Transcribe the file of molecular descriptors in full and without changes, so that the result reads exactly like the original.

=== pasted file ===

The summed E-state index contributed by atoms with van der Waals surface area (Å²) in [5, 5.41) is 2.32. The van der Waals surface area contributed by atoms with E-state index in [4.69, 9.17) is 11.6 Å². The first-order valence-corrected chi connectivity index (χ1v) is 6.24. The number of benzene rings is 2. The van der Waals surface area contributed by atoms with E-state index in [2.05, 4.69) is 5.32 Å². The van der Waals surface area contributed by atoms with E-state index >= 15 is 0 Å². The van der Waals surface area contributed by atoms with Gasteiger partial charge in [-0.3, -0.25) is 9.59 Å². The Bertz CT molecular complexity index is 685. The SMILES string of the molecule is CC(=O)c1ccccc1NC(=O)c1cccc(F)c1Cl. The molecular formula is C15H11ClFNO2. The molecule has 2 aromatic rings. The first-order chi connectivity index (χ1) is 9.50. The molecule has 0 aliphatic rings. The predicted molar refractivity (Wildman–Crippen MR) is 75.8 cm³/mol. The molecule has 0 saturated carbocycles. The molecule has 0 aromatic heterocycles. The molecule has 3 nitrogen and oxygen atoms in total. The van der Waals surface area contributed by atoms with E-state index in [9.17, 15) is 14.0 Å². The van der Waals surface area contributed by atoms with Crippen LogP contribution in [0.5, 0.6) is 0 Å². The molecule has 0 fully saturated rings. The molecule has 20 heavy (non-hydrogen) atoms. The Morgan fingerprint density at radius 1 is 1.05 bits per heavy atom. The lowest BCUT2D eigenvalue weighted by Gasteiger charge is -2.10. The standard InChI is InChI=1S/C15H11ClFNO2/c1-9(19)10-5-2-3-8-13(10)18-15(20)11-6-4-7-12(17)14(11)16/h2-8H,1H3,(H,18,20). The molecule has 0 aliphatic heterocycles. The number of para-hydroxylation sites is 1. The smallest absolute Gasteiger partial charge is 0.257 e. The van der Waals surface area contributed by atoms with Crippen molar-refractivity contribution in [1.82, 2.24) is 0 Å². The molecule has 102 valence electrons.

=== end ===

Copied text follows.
The summed E-state index contributed by atoms with van der Waals surface area (Å²) in [5, 5.41) is 2.32. The van der Waals surface area contributed by atoms with E-state index in [4.69, 9.17) is 11.6 Å². The first-order valence-corrected chi connectivity index (χ1v) is 6.24. The number of benzene rings is 2. The van der Waals surface area contributed by atoms with E-state index in [2.05, 4.69) is 5.32 Å². The van der Waals surface area contributed by atoms with E-state index >= 15 is 0 Å². The van der Waals surface area contributed by atoms with Gasteiger partial charge in [-0.3, -0.25) is 9.59 Å². The Bertz CT molecular complexity index is 685. The SMILES string of the molecule is CC(=O)c1ccccc1NC(=O)c1cccc(F)c1Cl. The molecular formula is C15H11ClFNO2. The molecule has 2 aromatic rings. The first-order chi connectivity index (χ1) is 9.50. The molecule has 0 aliphatic rings. The predicted molar refractivity (Wildman–Crippen MR) is 75.8 cm³/mol. The molecule has 0 saturated carbocycles. The molecule has 0 aromatic heterocycles. The molecule has 3 nitrogen and oxygen atoms in total. The van der Waals surface area contributed by atoms with E-state index in [9.17, 15) is 14.0 Å². The van der Waals surface area contributed by atoms with Crippen LogP contribution in [0.5, 0.6) is 0 Å². The molecule has 0 fully saturated rings. The molecule has 20 heavy (non-hydrogen) atoms. The Morgan fingerprint density at radius 1 is 1.05 bits per heavy atom. The lowest BCUT2D eigenvalue weighted by Gasteiger charge is -2.10. The standard InChI is InChI=1S/C15H11ClFNO2/c1-9(19)10-5-2-3-8-13(10)18-15(20)11-6-4-7-12(17)14(11)16/h2-8H,1H3,(H,18,20). The molecule has 0 aliphatic heterocycles. The number of para-hydroxylation sites is 1. The smallest absolute Gasteiger partial charge is 0.257 e. The van der Waals surface area contributed by atoms with Crippen molar-refractivity contribution in [1.82, 2.24) is 0 Å². The molecule has 102 valence electrons.